(This is part seven of a series on how to choose a hospice. To start from the beginning go here.)
In part 5, I talked about how many patients each nurse has. This time I want to talk about how much attention you should expect and who you should expect to get it from.
First, frequency of visits. Your nurse should visit at least twice a week. Any nurse that thinks they can keep up on a hospice patient’s condition by visiting once a week is delusional. Find a hospice that promises two nursing visits a week. It shouldn’t be too hard.
Second, find out who makes the visits. The question you should ask is if the same nurse will visit every time. There are two different theories on how to use nurses. As with everything in hospice one is best for the patient and one is best for the pocketbook.
The theory you want your hospice to have is the theory that believes that having the same nurse seeing you every time generates better care. There are things that only an RN is allowed to do, and most of those things are only done once every two weeks. A good hospice has the RN make every nursing visit. That keeps them as up to date as possible. A bad hospice has the RN make one visit a week and an LPN make the other. While this is better than those that offer only one visit a week, it is still not good enough. The biggest thing a nurse needs to know about a patient is what is normal. Some have high blood pressure, some low, some are 98.6 temp every day, some are a little lower, some are short of breath at all time, some are not. For a nurse to know when something is wrong, they have to know what it looks like when it is right. The only way to find that out is for the same nurse to see the patient every time. Now, a RN make about $5 an hour more than a LPN so there is great pressure from the bean counters (especially in large corporate hospices) to use LPNs as much as possible. In those situations Case Managers may take care of 20-30 patients instead of the 12-15 I suggested earlier. I have nothing at all against LPNs, but for the sake of consistency, you should choose a hospice that doesn’t use many LPNs. You want the same nurse to come every time. The only way that will happen is if RNs make all the visits. The routine use of LPNs is an indication that the hospice is taking care of the bottom line at the expense of the patient.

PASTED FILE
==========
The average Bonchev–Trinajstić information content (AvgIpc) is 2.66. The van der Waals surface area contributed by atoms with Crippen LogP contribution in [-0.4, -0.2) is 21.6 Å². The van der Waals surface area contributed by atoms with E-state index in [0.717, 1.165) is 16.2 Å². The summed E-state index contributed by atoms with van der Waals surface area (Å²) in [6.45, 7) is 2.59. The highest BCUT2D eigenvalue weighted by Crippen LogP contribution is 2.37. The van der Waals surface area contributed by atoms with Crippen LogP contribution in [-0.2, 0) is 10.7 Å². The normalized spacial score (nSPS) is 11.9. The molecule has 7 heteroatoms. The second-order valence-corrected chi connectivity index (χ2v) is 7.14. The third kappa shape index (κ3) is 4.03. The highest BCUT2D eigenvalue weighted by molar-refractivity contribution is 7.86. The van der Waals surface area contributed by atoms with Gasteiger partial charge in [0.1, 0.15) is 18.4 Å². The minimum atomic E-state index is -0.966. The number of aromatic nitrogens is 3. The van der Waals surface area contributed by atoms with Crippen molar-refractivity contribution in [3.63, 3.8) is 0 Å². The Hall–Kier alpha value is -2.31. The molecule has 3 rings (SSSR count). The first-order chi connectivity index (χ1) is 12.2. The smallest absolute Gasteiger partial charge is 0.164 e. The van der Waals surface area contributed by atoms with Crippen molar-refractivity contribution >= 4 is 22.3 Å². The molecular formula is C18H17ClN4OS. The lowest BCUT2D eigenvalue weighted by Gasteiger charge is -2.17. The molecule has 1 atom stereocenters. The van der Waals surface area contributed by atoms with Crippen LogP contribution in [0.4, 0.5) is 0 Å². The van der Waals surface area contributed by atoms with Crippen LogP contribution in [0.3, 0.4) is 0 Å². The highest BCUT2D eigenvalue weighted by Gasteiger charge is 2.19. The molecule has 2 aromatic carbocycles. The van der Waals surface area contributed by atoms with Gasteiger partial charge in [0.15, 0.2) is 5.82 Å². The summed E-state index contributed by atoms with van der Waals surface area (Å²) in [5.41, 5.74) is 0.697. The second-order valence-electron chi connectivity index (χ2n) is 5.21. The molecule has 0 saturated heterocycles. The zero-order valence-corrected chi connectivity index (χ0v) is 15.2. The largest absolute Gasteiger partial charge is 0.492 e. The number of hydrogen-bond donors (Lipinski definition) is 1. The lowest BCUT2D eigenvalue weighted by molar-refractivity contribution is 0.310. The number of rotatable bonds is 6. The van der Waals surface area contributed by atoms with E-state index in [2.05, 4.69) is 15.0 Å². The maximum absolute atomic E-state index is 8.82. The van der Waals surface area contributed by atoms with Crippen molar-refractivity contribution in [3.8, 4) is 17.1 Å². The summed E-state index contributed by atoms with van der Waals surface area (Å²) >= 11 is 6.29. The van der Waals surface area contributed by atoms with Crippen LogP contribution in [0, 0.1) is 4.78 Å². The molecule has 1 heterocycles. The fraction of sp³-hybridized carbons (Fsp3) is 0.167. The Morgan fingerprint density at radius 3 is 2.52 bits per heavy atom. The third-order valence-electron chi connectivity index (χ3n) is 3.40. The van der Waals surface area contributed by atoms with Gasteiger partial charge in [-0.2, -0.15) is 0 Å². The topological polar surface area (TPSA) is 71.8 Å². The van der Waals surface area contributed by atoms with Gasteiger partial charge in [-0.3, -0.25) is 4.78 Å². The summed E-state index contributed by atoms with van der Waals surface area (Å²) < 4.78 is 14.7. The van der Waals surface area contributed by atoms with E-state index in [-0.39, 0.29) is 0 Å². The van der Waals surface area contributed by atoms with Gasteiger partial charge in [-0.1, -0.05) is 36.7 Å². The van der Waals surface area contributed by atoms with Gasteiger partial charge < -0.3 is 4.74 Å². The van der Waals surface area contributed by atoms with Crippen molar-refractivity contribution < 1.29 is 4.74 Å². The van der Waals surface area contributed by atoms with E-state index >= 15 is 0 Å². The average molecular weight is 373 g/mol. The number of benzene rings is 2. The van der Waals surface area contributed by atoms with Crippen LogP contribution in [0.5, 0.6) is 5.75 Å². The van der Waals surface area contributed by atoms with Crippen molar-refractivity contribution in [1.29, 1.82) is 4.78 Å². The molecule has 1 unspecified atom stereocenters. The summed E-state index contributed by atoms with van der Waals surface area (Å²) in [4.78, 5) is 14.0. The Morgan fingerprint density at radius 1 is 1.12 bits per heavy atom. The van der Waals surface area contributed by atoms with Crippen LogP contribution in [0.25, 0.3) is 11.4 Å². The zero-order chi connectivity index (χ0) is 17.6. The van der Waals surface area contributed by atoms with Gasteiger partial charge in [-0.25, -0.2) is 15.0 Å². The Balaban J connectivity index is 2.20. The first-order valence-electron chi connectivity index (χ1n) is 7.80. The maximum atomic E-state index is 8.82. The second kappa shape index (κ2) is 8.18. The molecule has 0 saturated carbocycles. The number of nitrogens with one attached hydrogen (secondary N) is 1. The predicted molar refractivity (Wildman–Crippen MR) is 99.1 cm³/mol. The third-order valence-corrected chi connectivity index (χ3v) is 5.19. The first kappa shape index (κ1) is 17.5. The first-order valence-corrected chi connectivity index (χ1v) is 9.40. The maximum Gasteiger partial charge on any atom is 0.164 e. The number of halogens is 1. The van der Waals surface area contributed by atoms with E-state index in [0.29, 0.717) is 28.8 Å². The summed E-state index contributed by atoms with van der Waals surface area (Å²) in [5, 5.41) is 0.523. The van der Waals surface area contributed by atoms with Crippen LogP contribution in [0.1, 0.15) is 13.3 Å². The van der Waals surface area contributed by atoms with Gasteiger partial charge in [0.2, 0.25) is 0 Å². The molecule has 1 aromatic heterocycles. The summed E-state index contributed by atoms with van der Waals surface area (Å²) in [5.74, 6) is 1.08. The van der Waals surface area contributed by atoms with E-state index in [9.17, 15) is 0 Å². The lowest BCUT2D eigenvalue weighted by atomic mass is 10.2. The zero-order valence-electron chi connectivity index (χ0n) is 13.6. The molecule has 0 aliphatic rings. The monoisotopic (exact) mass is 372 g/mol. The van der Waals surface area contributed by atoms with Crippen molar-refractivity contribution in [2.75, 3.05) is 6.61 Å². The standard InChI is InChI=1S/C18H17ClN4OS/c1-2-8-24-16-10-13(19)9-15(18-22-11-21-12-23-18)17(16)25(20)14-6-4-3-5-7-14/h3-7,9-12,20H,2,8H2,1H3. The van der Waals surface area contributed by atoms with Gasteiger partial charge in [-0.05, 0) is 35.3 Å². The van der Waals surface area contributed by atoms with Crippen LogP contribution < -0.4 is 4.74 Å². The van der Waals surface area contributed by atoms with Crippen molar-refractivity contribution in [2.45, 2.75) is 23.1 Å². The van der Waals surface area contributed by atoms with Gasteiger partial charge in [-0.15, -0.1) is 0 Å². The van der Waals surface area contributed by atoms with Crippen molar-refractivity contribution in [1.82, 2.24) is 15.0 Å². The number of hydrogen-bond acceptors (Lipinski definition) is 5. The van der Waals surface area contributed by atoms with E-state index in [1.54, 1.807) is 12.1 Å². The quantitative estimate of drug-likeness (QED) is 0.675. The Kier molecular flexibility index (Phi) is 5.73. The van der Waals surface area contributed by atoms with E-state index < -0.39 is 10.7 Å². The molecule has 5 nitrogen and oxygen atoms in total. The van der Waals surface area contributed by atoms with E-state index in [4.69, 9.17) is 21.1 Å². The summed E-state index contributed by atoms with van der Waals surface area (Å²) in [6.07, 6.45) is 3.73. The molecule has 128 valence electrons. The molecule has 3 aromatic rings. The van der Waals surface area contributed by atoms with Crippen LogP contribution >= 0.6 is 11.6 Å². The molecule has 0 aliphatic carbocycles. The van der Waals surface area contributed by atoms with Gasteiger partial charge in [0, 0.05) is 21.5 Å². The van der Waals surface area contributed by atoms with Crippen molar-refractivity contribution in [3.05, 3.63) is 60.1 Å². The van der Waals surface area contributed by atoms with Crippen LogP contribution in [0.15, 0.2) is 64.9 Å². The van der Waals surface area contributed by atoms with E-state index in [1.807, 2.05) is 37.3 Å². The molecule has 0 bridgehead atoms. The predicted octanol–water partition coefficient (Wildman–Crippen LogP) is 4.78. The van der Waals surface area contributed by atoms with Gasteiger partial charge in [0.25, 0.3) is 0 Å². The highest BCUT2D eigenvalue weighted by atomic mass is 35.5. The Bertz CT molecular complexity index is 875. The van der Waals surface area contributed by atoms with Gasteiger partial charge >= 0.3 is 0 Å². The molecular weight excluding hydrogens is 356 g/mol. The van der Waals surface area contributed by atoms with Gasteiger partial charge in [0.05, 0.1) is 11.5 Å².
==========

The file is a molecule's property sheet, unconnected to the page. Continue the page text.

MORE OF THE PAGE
There are two more parts to this series. Next, find out why staff recomendations matter.